Apollo 9 is the name of a mission of the Programme Apollo. It was about the third manned flight of the program, the second launched with the space Fusée Saturn V and the first in-flight test of the Lunar module. The mission consisted in accomplishing a flight of ten days in low Terrestrial orbit. The launcher Saturn V took off of the Space center Kennedy the March 3rd 1969 at 11 a.m. (local time).
It is the first time that a complete configuration for a future lunar landing is launched: the Saturn launcher, the module of order (CSM Gumdrop ) and the Lunar module (LM Spider ). The goal of this mission was to test this last, controlled by Mc Divitt and Schweickart, which will move away of almost 180 km to the Apollo vehicle (controlled by Scott). After having released the stage of descent of the lunar module, it carried out a mooring in manual piloting.
Equip and crew
The crew of Apollo 9 comprised three members:
- James McDivitt: commander;
- David Scott: pilot of the module of order;
- Russell Schweickart : pilot of the lunar module.
If one or several members of the crew would be unable to fulfill their mission at the time of launching, a temporary crew had been trained:
- Dick Gordon (Gemini 11, Apollo 12): pilot of the temporary module of order;
- Alan Bean (Apollo 12, Skylab 3): pilot of the temporary lunar module;
On the ground, for the preparation, and in flight, for the technical support:
- Jack Lousma (Skylab 3, STS-3);
- Edgar Mitchell (Apollo 14);
- Al Worden (Apollo 15).
The direction of the flight was distributed to three teams, allotted each one of a color ( white , gold , orange ). The directors of each team were:
Gene Kranz ( white TEAM );
- Gerald Griffin ( gold TEAM );
- Pete Frank ( orange TEAM ).
Mission Apollo 9
Original plan of the mission
In October 1967, it was decided that following the first live mission intended to test the module of order, Apollo 7, the second live mission (“mission D”) was to try the launching of the module of order on Saturn IB, then the lunar module over one second space Fusée Saturn IB to carry out an operation of meeting in orbit. McDivitt, Scott and Schweickart were assigned to this mission, then Frank Borman, Jim Lovell and William Anders is transfered intended for a similar mission (“mission E”) which was this time to use a launcher Saturn V.
However, of the problems of production delayed the preparation of the LM, which would have delayed the course of the mission D in spring 1969. A “mission C premium” was then decided, which would imply the module of order alone, to accomplish a manned flight until the the Moon. The crews (and crews temporary) of the missions C and D were exchanged. The mission C premium became Apollo 8, carried out by Borman, Lovell and Anders. The mission E was finally cancelled: Apollo 9 would be the only test in orbit of the complete system and would use a single launcher Saturn V instead of two Saturn IB.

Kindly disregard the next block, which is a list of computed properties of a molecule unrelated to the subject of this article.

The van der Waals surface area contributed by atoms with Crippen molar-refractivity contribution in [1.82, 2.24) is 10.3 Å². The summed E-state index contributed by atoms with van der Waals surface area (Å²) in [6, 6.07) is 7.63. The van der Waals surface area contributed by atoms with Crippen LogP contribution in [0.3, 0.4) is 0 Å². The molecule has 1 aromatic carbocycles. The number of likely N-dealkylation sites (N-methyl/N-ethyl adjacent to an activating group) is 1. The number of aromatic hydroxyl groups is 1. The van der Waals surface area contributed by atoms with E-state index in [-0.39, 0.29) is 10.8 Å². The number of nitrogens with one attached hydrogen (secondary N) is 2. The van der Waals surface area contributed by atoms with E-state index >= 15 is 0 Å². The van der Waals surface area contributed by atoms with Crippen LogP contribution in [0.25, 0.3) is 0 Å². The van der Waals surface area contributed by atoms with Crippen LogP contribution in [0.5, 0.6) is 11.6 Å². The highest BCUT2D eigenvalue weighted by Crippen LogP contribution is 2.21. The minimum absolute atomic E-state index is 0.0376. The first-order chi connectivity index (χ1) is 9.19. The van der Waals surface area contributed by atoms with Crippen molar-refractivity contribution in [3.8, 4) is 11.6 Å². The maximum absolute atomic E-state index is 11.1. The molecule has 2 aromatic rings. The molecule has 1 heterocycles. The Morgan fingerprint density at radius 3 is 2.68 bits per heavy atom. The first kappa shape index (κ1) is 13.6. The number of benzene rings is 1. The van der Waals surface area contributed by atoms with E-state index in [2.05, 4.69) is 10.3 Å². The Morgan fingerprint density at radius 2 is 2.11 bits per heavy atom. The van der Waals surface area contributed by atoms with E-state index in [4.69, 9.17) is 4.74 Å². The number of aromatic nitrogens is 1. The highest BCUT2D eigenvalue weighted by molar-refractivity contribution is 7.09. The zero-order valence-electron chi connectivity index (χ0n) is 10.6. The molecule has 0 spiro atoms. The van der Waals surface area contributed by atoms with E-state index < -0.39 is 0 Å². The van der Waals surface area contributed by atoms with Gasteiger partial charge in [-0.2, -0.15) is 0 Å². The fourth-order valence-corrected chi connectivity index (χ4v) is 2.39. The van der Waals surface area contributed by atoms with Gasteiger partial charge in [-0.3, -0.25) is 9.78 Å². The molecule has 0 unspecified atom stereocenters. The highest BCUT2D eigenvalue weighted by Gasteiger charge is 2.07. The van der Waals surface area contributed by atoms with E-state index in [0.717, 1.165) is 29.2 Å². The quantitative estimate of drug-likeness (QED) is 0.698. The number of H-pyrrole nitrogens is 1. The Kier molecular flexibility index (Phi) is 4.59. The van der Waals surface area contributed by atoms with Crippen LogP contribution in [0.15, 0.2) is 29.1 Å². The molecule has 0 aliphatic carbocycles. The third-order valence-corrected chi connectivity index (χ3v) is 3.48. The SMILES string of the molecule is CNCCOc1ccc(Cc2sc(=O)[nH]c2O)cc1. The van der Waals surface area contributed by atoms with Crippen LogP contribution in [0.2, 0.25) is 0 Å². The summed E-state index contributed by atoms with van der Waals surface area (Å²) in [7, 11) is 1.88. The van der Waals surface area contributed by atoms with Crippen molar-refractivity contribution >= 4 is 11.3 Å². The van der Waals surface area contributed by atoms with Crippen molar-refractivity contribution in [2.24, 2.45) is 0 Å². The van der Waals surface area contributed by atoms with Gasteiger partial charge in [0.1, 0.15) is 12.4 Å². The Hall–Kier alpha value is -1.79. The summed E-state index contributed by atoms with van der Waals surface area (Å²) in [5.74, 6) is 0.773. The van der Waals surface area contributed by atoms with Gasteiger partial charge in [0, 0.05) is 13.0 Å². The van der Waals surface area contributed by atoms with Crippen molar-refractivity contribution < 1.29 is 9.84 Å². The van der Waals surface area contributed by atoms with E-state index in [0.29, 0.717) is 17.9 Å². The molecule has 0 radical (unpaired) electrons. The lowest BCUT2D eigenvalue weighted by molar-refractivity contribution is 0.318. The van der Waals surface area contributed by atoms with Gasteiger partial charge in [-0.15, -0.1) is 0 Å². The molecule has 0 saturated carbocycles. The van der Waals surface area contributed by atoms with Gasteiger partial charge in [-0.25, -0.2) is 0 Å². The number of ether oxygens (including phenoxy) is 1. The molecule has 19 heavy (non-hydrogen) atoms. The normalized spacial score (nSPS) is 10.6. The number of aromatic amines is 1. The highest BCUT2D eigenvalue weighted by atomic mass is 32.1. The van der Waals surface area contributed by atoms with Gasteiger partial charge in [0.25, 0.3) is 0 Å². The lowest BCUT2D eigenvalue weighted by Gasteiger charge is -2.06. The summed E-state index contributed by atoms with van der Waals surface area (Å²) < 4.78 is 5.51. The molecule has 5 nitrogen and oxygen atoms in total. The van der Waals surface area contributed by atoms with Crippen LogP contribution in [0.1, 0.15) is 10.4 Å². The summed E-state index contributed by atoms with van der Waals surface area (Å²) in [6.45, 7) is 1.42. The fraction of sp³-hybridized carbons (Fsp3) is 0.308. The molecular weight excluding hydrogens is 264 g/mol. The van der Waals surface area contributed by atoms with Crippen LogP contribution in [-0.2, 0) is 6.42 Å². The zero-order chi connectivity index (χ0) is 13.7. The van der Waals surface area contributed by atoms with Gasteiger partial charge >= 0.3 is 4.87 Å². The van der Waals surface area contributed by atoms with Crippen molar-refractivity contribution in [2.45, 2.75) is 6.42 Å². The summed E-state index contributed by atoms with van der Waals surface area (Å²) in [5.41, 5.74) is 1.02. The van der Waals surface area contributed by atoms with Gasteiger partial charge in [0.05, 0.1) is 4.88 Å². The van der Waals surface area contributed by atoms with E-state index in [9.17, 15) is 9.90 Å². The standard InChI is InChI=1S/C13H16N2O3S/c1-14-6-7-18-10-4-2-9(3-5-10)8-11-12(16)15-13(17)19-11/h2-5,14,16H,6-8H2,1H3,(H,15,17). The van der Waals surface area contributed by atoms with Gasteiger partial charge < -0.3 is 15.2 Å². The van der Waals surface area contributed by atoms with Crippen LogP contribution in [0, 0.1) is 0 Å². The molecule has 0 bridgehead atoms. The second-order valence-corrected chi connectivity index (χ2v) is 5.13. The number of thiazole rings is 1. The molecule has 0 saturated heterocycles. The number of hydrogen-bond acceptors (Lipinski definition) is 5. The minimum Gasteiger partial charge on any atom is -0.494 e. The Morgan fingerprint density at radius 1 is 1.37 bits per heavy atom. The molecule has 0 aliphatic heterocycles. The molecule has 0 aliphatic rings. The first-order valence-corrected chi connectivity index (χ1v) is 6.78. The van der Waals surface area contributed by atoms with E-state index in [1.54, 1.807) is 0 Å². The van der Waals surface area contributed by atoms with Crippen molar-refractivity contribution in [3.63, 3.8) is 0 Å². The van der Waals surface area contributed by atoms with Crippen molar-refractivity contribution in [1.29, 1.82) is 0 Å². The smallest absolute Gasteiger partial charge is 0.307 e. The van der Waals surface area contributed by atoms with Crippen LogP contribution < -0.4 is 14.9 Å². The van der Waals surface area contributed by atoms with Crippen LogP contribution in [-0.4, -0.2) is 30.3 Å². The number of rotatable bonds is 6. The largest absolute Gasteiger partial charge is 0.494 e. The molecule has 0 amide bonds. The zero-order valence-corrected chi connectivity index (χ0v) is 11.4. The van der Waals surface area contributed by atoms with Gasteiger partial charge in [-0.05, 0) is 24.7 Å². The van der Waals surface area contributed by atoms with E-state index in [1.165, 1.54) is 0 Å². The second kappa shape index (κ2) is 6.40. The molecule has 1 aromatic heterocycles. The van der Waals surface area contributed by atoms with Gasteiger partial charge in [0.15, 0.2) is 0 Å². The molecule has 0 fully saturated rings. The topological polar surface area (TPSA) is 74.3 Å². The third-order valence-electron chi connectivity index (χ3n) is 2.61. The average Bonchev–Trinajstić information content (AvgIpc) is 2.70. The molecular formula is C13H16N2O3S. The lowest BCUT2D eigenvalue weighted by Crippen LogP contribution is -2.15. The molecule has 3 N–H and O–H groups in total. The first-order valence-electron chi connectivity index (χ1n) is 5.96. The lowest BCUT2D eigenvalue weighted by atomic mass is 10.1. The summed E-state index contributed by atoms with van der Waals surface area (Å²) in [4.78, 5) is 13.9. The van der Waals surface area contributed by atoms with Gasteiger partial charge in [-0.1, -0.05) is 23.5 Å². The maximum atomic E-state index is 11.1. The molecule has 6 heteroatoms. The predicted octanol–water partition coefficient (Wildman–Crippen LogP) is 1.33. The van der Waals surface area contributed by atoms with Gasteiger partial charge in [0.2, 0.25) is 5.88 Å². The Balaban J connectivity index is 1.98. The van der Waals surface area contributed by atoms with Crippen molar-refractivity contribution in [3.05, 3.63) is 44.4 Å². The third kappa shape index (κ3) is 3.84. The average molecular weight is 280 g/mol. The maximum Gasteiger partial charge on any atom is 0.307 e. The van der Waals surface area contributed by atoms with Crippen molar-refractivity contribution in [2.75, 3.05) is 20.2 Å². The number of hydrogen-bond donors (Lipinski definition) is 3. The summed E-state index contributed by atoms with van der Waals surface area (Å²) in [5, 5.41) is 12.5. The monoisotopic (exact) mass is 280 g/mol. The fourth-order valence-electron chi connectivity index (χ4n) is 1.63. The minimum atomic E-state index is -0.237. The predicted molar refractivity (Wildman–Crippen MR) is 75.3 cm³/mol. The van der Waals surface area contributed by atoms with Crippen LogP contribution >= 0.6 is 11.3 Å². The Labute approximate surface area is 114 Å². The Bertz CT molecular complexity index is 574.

Unfolding and results
The mission Apollo 9, which carried for the first time all the elements intended to be posed on the Moon, was essentially intended to test the operations implying the lunar module. During ten days, the astronauts were to place the various elements in orbit, then to fasten or detach the lunar module, which they should make to pose it on the Moon then to recover it. Apollo 9 brought the confirmation that the technology developed for the program was ready with the mission.
Starting from this flight, the crew could choose a nickname for their vessel. The lunar module was called “ Spider ” and modulates it of order “ Gumdrop ” — according to the blue cover in which it arrived at the Space center Kennedy.
Schweickart and Scott effectuères of EVA — Schweickart checked the new combination, which embarked its own systems rather than a bond with the vessel, whereas Scott filmed it since a port-hole of the control device. Schweickart was to carry out some tests on the combination, to make sure in particular that an exit on the Moon was possible. Other checks were to confirm the possibility of the use of the combinations in the event of urgency, but it was reached Mal of space and ceased the tests.
McDivitt and Schweickart tested the LM by testing the operations of separation and stowing in orbit. They moved away the LM to 178 km from the Gumdrop with its engine from descent, then returned with the upward engine.
The sea landing took place with 23°15' NR, 67°56' W, to 290 km of the Bahamas. The vessel was recovered by the US Guadalcanal .
The crew sang To You Happy birthday on March 8th 1969.
Parameters of mission
Code name of the mission: SA-504
- Takeoff on March 3rd 1969 with 16:00: 00 UTC of the Launch Complex 39-A (LC-39A) of the Space center Kennedy;
- Sea landing on March 13rd, 1969 with 17:00: 54 UTC, with 23°15 ′ NR, 67°56 ′ W;
- Module of order/service: C/SM 104 “ Gumdrop ”;
- Lunar module: LM 3 “ Spider ”.
- Mass: CSM: 26.801 kg — LM: 14.575 kg
- Perigee 189,5 km
- Apogee: 192,4 km
- Slope: 32,57°
- Period: 88,64 min
Stowing LM - CSM
- Schweickart - EVA - LM
Scott - EVA - CM
Badge of the crew
The badge of the mission represents a rocket Saturn V on which three letters the USA are registered in red. On its line, a Apollo module points towards a lunar module. The trail of the Apollo module draws a circle of fire.
The name of the team members is registered in white, as well as the name of mission in capital letters “APOLLO IX”. The letter “D” of the name of McDivitt is filled with red, to indicate which acts of the “mission D” in the alphabetical sequence of the missions Apollo.
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